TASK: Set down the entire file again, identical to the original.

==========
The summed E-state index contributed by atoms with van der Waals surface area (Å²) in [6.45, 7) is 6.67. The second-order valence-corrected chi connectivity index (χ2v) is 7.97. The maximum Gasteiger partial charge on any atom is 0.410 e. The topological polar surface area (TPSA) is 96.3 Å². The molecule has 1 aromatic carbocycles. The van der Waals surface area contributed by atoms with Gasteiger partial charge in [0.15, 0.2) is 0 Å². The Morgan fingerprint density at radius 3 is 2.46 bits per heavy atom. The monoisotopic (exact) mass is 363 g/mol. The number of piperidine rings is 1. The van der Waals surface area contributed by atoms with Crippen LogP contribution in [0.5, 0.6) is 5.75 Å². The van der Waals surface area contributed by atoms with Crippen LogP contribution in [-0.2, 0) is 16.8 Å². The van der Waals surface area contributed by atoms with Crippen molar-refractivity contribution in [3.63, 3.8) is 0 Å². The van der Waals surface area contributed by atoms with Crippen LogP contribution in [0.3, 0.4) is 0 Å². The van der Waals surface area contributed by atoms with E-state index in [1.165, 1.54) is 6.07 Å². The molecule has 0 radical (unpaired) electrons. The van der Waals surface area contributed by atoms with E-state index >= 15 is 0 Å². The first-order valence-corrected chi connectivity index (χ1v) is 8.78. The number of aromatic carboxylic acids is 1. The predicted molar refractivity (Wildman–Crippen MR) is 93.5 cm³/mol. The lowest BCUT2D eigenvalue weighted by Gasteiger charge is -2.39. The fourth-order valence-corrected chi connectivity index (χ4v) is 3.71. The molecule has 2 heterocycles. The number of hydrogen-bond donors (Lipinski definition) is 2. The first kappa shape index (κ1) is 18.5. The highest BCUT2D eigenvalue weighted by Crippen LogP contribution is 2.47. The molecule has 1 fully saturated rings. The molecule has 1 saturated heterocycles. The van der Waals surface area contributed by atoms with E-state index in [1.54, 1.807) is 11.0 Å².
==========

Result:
The summed E-state index contributed by atoms with van der Waals surface area (Å²) in [6.45, 7) is 6.67. The second-order valence-corrected chi connectivity index (χ2v) is 7.97. The maximum Gasteiger partial charge on any atom is 0.410 e. The topological polar surface area (TPSA) is 96.3 Å². The molecule has 1 aromatic carbocycles. The van der Waals surface area contributed by atoms with Gasteiger partial charge in [0.15, 0.2) is 0 Å². The Morgan fingerprint density at radius 3 is 2.46 bits per heavy atom. The monoisotopic (exact) mass is 363 g/mol. The number of piperidine rings is 1. The van der Waals surface area contributed by atoms with Crippen LogP contribution in [0.5, 0.6) is 5.75 Å². The van der Waals surface area contributed by atoms with Crippen LogP contribution in [-0.2, 0) is 16.8 Å². The van der Waals surface area contributed by atoms with Crippen molar-refractivity contribution in [3.63, 3.8) is 0 Å². The van der Waals surface area contributed by atoms with Crippen LogP contribution in [0.3, 0.4) is 0 Å². The van der Waals surface area contributed by atoms with E-state index in [1.165, 1.54) is 6.07 Å². The molecule has 0 radical (unpaired) electrons. The van der Waals surface area contributed by atoms with E-state index >= 15 is 0 Å². The first-order valence-corrected chi connectivity index (χ1v) is 8.78. The number of aromatic carboxylic acids is 1. The predicted molar refractivity (Wildman–Crippen MR) is 93.5 cm³/mol. The lowest BCUT2D eigenvalue weighted by Gasteiger charge is -2.39. The fourth-order valence-corrected chi connectivity index (χ4v) is 3.71. The molecule has 2 heterocycles. The number of hydrogen-bond donors (Lipinski definition) is 2. The first kappa shape index (κ1) is 18.5. The highest BCUT2D eigenvalue weighted by Crippen LogP contribution is 2.47. The molecule has 1 fully saturated rings. The molecule has 1 saturated heterocycles. The van der Waals surface area contributed by atoms with E-state index in [1.54, 1.807) is 11.0 Å².